Hélène Cixous’ demand is clearly formulated: “Women must write themselves”. This means that women should write from their perspective and encourage other women to write. While some of the post-structuralist and theoretical underpinnings in “Medusa’s Laughter” might pose a challenge for the inexperienced reader, the famous French feminist’s essay is full of powerful, encouraging quotes.
It remains groundbreaking reading to this day, especially for women who, like Hélène Cixous, want to become writers themselves: “Write, don’t let anyone hold you back, don’t let anything stop you: not by the people, not by the moronic capitalist machine , in which publishers are the wily, servile bearers of constraints imposed by an economy that works against us and on our backs, not by themselves”.
Cixous – Pioneer of the feminist school in Europe
Born on June 5, 1937 to Jewish parents in French Algeria, Cixous became known for her experimental writing style, which puts many genres in dialogue with each other: theater, literary and feminist theory, art criticism, autobiography and poetic fiction.
In 1974, Cixous founded the first European center for women’s studies at the experimental study center in Vincennes (today: University of Paris VIII in Saint-Denis). She had previously co-founded the study center – also as a direct reaction to the French student riots of May 1968.
The essayist, novelist and playwright has published over 70 works and is considered a promising candidate for the Nobel Prize in Literature. Her most influential article remains “Laughter of Medusa”, originally published in French in 1975 under the title “Le Rire de la Meduse” and translated into English by Paula Cohen and Keith Cohen in 1976.
About masturbation and writing
Although the literary landscape has evolved significantly since the 1970s, and more female authors have been published and recognized in recent years, Medusa’s Laughter is a reminder of how much our Western thought has been defined by a male perspective for millennia.
For Cixous, the degradation of women has to do with the fact that the West has been “colonized” by its “phallocentric” thinking. The author draws on the research of the Algerian-born French philosopher Jacques Derrida (1930-2004). He was the one who coined the term “phallogocentrism,” which refers to the focusing of the male point of view through language. Although she rejects the patriarchal narratives imposed by our culture, many parallels can be found in Cixous’ essay. For example, it reads: “The act of writing is tantamount to male masturbation (and so the woman who writes cuts out a paper penis).”
For the feminist author, there is a direct connection between the liberation of women’s writing and the liberation of their personal sexuality. This is because both woman’s writing and masturbation have for too long been associated with shame – they could only be practiced in secret and accompanied by guilt.
The Medusa Myth in Retrospect
The essay refers to the Greek myth of Medusa, a monster with poisonous snakes for hair whose gaze turned men to stone. For Cixous, Medusa – a symbol of seduction and power – became a symbol of impending castration through the narrative depiction of the men. Medusa represented her fear of female desire.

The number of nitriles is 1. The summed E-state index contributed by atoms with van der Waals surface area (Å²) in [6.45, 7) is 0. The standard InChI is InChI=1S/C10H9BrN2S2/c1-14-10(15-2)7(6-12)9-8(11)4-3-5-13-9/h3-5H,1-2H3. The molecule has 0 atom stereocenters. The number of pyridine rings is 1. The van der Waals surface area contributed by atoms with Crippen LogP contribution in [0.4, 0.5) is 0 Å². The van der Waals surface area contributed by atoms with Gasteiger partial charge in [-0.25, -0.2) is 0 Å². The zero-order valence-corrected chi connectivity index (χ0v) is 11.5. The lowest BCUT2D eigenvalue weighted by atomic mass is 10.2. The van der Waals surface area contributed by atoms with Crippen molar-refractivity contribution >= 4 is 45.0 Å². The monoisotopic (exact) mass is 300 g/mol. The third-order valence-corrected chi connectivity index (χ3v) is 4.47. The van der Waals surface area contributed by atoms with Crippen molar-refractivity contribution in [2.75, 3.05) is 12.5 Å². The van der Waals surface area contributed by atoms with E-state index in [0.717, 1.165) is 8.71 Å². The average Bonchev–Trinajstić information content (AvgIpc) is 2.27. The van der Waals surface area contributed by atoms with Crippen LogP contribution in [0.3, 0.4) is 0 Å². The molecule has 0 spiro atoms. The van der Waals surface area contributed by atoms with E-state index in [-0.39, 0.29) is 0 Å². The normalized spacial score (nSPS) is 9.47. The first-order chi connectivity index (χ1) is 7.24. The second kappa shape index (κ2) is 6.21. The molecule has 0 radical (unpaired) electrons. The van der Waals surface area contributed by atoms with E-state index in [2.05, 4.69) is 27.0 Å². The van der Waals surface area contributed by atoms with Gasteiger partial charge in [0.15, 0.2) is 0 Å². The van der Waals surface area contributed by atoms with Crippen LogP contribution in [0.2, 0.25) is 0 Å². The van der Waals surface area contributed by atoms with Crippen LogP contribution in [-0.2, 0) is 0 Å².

“My text was an update of Greek mythology. There is no better example to describe the position of women and the murderous struggle of men against women. Medusa was one of the three Gorgons (powerful, winged demons), the daughters of Phorkys and Keto. She was the only mortal among them. People were afraid of her. When they looked at her, they turned to stone,” Cixous told DW in December 2022, referring to her famous essay. “But why did she have such great power over the men? Because she saw the men. The latter did not have time to see her,” she added.
Medusa and the liberation of women’s hair in Iran
“The men don’t want to see the women and they veil them so that they become invisible, like ghosts. It’s terrible to what extent women are veiled, even in everyday life,” Cixous told DW on the occasion of the women’s protests in Iran. “Women are not objects, not veiled dolls. They are radiant. They are beautiful. My Medusa has traveled the world. At the moment, of course, she is in Iran.”
At first, the feminist author hesitated to stand up for the women fighting for their rights in Iran: “Of course I wonder if I can legitimately speak out on this. After all, I’m not in Iran and I’m not risking my life like the people there. ” But she was encouraged to do so by fellow feminists: “My Iranian friends said to me, why don’t you do something? Speak! If you speak, the local people will hear. It’s important for me to say: I have you heard.”
Meanwhile, the Medusa has been adopted by feminists and the #MeToo movement as a symbol of anger and a protector of women’s secrets.
Cixous has revisited her own text in a new edition of the 2010 French original with a new foreword, exploring the idea of Medusa as a queer body. This is another reason why the essay is still widely cited today.
“You only have to look directly at Medusa to see it,” writes Cixous. “And she’s not deadly. She’s beautiful and she laughs.”
Lisa Louis conducted the DW interview with Hélène Cixous in December 2022. This article has been translated from English. Adaptation: Sabine Oelze